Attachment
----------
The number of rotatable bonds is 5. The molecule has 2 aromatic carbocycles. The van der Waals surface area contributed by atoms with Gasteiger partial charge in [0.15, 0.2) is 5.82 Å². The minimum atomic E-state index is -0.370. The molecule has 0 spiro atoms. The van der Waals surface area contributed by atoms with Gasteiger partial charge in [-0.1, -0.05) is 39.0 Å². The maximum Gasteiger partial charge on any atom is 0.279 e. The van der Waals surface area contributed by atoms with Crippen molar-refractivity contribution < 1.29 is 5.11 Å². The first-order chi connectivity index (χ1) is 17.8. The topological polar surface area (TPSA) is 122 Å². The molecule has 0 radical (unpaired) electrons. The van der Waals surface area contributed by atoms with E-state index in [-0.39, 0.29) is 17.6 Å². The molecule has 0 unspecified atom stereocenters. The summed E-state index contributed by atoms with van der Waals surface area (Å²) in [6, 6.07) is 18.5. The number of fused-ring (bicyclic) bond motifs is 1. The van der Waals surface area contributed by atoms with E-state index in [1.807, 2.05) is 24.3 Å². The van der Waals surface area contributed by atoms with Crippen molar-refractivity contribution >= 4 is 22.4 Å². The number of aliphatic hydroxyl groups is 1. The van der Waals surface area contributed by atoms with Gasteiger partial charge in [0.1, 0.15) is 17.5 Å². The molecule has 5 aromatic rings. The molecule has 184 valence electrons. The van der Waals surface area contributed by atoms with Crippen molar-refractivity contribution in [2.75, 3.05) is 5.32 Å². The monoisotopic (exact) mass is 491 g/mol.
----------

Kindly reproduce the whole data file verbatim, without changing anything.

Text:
The number of rotatable bonds is 5. The molecule has 2 aromatic carbocycles. The van der Waals surface area contributed by atoms with Gasteiger partial charge in [0.15, 0.2) is 5.82 Å². The minimum atomic E-state index is -0.370. The molecule has 0 spiro atoms. The van der Waals surface area contributed by atoms with Gasteiger partial charge in [-0.1, -0.05) is 39.0 Å². The maximum Gasteiger partial charge on any atom is 0.279 e. The van der Waals surface area contributed by atoms with Crippen molar-refractivity contribution < 1.29 is 5.11 Å². The first-order chi connectivity index (χ1) is 17.8. The topological polar surface area (TPSA) is 122 Å². The molecule has 0 radical (unpaired) electrons. The van der Waals surface area contributed by atoms with E-state index in [-0.39, 0.29) is 17.6 Å². The molecule has 0 unspecified atom stereocenters. The summed E-state index contributed by atoms with van der Waals surface area (Å²) in [6, 6.07) is 18.5. The number of fused-ring (bicyclic) bond motifs is 1. The van der Waals surface area contributed by atoms with E-state index in [1.807, 2.05) is 24.3 Å². The van der Waals surface area contributed by atoms with Crippen molar-refractivity contribution >= 4 is 22.4 Å². The number of aliphatic hydroxyl groups is 1. The van der Waals surface area contributed by atoms with Gasteiger partial charge in [0.1, 0.15) is 17.5 Å². The molecule has 5 aromatic rings. The molecule has 184 valence electrons. The van der Waals surface area contributed by atoms with Crippen molar-refractivity contribution in [2.75, 3.05) is 5.32 Å². The monoisotopic (exact) mass is 491 g/mol.